How to make a big scandal out of a non issue

The UFW makes a lot of noise over non-issues, because it can.

Apart from making a lot of noise, the dying UFW can’t (or won’t) do much to help farmworkers. Its membership has crashed from more than 50,000 to less than 5,000.  The UFW can’t (or won’t) fight for better pay. The ALRB’s own chairman admits that UFW organizing in California “has completely disappeared.” He even acknowledges that most California farmworkers don’t want unions.

So it’s understandable that, to detract from its failures – and make it look relevant – the UFW will make a big deal out of non-issues.

Here’s the latest: The farming company, whose non-union workers make the highest wages in the industry, doesn’t care about those workers’ well-being and denies them medical care when some of them are accidentally sprayed with pesticide (that drifted over from another farm). The county agricultural authorities don’t care either, and wouldn’t act until UFW pressure saved the day. It’s the highlighted “hot issue” now on the UFW website.

Here are the facts, as we have reconstructed them from workers, employers, and county officials:

  • On February 22, 2016, an almond farm used organic pesticide spray, which drifted over to a Gerawan peach grove.
  • Gerawan’s crew chief took immediate action and moved the peach workers to safety.
  • Gerawan then called in medical providers to check the workers for any injuries or poisoning.
  • Gerawan’s medical provider examined every worker in the area, whether or not he or she reported any symptoms.
    • Only one worker reported any symptoms, and he was in the first group of workers sent in for a medical exam.
    • The medical provider confirmed that none of the workers was injured.
  • Gerawan called in the Fresno County agricultural inspectors.
  • The Fresno County ag inspectors arrived on the scene within 54 minutes.
  • The county inspectors oversaw Gerawan’s response to the incident. They determined that the organic pesticide spray was caused by a different farm, outside of Gerawan’s control, and without notice to Gerawan or its supervisors.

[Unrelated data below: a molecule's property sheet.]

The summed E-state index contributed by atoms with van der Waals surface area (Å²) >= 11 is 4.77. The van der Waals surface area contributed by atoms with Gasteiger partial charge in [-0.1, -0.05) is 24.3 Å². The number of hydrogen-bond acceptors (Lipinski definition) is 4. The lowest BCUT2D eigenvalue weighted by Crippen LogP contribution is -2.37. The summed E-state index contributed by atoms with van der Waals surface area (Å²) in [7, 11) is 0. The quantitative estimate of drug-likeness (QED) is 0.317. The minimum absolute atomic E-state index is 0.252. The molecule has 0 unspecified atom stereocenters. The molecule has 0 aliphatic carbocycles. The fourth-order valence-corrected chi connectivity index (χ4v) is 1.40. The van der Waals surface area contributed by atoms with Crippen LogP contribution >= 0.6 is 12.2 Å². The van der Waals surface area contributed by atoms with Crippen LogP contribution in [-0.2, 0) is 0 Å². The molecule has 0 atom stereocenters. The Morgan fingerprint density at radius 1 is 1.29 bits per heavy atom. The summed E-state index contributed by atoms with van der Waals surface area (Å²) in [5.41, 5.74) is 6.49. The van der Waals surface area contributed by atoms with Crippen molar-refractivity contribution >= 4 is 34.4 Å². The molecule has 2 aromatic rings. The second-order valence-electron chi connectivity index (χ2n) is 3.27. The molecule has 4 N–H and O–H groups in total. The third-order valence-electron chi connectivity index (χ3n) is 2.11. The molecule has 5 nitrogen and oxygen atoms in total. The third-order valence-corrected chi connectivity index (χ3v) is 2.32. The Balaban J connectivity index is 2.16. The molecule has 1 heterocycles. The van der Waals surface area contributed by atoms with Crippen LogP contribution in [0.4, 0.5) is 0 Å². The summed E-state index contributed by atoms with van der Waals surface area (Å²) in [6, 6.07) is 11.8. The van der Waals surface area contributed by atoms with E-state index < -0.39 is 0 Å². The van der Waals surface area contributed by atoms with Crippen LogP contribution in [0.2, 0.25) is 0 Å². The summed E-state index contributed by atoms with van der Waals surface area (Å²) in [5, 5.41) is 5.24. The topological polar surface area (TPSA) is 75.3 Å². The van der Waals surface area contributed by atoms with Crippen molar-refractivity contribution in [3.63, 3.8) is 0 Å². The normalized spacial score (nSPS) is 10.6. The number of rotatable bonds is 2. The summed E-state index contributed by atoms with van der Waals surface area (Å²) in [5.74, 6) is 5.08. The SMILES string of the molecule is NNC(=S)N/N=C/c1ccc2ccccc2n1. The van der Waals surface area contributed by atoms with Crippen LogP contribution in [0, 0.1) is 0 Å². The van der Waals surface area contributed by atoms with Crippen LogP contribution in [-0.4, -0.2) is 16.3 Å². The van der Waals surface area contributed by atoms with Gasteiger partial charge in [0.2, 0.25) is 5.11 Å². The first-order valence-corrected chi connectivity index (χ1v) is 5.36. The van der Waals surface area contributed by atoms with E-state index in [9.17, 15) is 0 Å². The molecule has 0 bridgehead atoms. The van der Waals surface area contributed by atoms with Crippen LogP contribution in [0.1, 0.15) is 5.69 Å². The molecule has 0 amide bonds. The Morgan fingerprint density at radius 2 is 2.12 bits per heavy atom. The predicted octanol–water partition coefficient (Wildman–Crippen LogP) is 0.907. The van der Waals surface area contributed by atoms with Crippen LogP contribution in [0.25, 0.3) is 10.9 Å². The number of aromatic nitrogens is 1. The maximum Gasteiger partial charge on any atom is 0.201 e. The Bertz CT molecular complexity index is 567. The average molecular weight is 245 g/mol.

• The UFW posted messages as if to pressure reluctant county authorities to intervene beforehand, and then to discredit those authorities afterward.
  • The Fresno County Agriculture Commissioner issued a statement on the UFW’s efforts to mislead the public.
    • “The United Farm Workers union (UFW) and have launched a protest of signed petitions targeting the Fresno County Ag Department,” the Commissioner wrote in his March bulletin, Harvest News.
    • The Commissioner said that the protest was “simply a tactic used by the [UFW] to create a crisis in hopes of increasing their donation stream.”
    • The Commissioner commented on a UFW/ article that distorted the situation: “Their article has now made its way to the press via their activist network. It is misleading when they intentionally imply that the Ag Department needed pressure from them to begin an investigation – when in fact our staff was on site within 54 minutes of notification by the grower. As a public servant, I realize that we have to have big shoulders and let the myths portrayed on their ‘take action page’ slide off; and that these types of attacks on the Department’s credibility are not personal – but are simply a tactic used by these organizations to create a crisis in hopes of increasing their donation stream.”

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